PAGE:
Begging your pardon, but the population of DC is about 65,000 more than the population of Wyoming and about 6,000 more than Vermont's.

Do we need any solutions for these small rump populations with two Senators each? (Aside from our own political inclinations, of course.) If not, then I would maintain that DC should have the same rights of representation, so as not to disenfranchise its residents.

If possible, I very well would try to fix the Senate (e.g., by amending away the Article V provision regarding the equal suffrage requirement and then setting up a new rule -- this two step approach done in a somewhat comparable situation to address the House of Lords) and do not want to bury the hole deeper there.

I still find Wyoming and Vermont different than D.C., which is in effect a city, not a thinly populated large land mass (Wyoming particularly). The two also have precedent on its side as states. Dubious precedent doesn't require adding to it for consistency.

By rescission, the residents would not be "disenfranchised" but represented by a (at least) voting member of the House. The move might result in a few thousand (not anywhere close to the population of those two states) remaining outside of Maryland, though even that perhaps can be avoided.

I don't think it's at all clear what "natural born citizen" means. My guess is that the purpose of the provision was to prohibit foreign-born citizens from being president. If that interpretation were deemed correct, no statute could make Ted Cruz eligible to serve.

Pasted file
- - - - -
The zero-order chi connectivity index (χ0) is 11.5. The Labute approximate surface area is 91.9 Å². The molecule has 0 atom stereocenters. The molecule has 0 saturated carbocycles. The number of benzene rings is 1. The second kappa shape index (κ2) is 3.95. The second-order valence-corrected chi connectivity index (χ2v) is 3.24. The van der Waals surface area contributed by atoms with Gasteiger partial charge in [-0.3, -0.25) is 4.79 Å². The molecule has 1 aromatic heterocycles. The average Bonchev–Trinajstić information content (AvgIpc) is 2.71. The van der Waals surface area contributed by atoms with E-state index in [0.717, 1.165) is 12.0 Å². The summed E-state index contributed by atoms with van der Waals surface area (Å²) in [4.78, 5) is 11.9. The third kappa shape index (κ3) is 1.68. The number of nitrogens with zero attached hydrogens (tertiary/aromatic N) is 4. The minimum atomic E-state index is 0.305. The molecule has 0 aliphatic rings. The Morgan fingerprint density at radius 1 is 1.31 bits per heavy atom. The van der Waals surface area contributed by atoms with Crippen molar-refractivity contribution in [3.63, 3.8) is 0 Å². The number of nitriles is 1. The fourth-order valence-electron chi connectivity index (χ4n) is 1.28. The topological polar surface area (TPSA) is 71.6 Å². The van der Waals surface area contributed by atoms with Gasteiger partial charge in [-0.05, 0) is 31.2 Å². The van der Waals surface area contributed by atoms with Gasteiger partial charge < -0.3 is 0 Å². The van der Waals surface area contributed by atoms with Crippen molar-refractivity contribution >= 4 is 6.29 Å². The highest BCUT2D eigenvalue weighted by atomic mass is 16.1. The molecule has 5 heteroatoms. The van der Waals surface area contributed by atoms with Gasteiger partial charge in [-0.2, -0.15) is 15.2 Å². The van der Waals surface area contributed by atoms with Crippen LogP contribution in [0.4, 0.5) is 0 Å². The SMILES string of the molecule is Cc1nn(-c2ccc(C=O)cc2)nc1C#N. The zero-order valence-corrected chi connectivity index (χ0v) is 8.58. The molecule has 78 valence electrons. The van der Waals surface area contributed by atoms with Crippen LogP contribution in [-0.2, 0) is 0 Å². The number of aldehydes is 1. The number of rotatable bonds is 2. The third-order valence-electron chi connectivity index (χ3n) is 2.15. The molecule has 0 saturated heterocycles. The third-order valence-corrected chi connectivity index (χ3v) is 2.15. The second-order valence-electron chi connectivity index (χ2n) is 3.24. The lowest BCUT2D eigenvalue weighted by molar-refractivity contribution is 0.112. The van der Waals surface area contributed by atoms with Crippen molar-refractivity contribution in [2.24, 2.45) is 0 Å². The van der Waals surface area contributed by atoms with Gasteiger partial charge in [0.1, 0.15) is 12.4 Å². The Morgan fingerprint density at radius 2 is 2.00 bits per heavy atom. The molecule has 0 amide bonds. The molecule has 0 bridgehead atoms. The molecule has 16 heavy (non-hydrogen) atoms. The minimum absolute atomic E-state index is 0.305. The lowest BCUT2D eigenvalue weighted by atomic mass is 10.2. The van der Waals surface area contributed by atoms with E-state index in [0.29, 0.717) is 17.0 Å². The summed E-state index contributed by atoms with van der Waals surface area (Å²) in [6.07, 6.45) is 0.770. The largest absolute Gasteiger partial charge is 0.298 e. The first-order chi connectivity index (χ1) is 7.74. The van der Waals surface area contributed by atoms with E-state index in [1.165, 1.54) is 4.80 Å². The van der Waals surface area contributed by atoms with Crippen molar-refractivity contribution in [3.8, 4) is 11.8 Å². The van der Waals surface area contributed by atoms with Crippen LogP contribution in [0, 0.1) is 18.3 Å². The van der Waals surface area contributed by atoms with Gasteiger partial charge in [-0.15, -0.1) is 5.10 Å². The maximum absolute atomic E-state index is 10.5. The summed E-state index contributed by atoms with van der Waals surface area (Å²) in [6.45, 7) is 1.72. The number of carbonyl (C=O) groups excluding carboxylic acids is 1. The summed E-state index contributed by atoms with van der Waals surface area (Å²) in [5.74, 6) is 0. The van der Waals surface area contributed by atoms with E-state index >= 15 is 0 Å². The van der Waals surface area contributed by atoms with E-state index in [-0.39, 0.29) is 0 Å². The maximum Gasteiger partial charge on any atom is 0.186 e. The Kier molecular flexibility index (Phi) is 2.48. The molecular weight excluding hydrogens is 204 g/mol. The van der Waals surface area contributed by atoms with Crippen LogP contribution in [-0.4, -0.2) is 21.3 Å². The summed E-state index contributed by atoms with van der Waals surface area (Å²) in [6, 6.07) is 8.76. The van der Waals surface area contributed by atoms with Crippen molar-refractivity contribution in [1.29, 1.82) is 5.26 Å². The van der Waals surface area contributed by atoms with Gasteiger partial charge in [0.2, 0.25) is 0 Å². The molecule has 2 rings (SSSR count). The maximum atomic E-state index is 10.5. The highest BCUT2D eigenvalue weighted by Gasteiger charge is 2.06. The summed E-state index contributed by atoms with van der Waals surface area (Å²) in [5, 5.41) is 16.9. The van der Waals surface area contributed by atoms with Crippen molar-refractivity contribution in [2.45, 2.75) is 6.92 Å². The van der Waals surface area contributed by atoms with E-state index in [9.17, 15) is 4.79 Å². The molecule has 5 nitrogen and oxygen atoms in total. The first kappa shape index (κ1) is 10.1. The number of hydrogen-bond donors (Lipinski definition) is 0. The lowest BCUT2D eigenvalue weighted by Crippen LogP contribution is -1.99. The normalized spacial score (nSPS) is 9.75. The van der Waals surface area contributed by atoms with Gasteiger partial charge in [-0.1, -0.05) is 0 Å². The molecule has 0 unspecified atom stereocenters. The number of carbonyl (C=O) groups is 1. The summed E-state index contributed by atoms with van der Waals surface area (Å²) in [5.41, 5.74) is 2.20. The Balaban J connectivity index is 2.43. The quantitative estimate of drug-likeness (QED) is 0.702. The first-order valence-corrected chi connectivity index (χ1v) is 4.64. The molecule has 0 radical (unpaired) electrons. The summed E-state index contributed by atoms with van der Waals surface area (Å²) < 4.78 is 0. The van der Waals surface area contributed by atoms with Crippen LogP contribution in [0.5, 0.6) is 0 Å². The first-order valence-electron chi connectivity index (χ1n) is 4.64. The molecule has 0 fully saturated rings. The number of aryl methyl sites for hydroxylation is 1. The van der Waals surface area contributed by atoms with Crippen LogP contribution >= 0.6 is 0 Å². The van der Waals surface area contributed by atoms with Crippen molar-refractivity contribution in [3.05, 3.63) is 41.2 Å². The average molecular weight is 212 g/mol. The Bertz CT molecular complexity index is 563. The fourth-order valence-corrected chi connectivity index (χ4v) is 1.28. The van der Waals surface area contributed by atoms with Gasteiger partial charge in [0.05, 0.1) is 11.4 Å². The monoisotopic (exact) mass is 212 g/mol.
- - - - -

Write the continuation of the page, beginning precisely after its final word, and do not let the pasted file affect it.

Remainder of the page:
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The Professor notes that "...truly enquiring minds--including professional journalists--should at least ask where Eleanor Elizabeth Wilson was following her 14th birthday."

Actually, there is quite a bit of chatter on the web. For example, at the site "Outside the Beltway," the poster states "Cruz’s mother was in her 30s when her son was born in 1970, so she had lived in the United States as a U.S. citizen for the required number of years to confer U.S. citizenship on her son regardless of where his birth took place."

There is also attention to the problem at National Review Online and at numerous other sites.

The problem encountered by Obama's mother arose from in a truly oppressive provision of the notorious McCarron-Walter Immigration and Nationalization Act of 1952. It required five years of residence after age 14. The citizen parent had to be "physically present in the United States or its outlying possessions for a period or periods totaling not less than ten years, at least five of which were after attaining the age of fourteen years."

As a result, any one 18 or younger could not possibly pass on her citizenship if she gave birth to a child with an alien father while outside the U.S., even if only for vacation. So a mother who was a natural born citizen, with natural born parents, was denied a right granted to almost all other citizens, including all naturalized citizens. This was corrected, but not retroactively. So if Ann Dunham had given birth in Kenya (which she did not), or in Canada or Mexico (which she did not), then she would not have conveyed citizenship at birth. But that is only an issue in an alternate time track. In our time-stream, Obama was born in the U.S.A.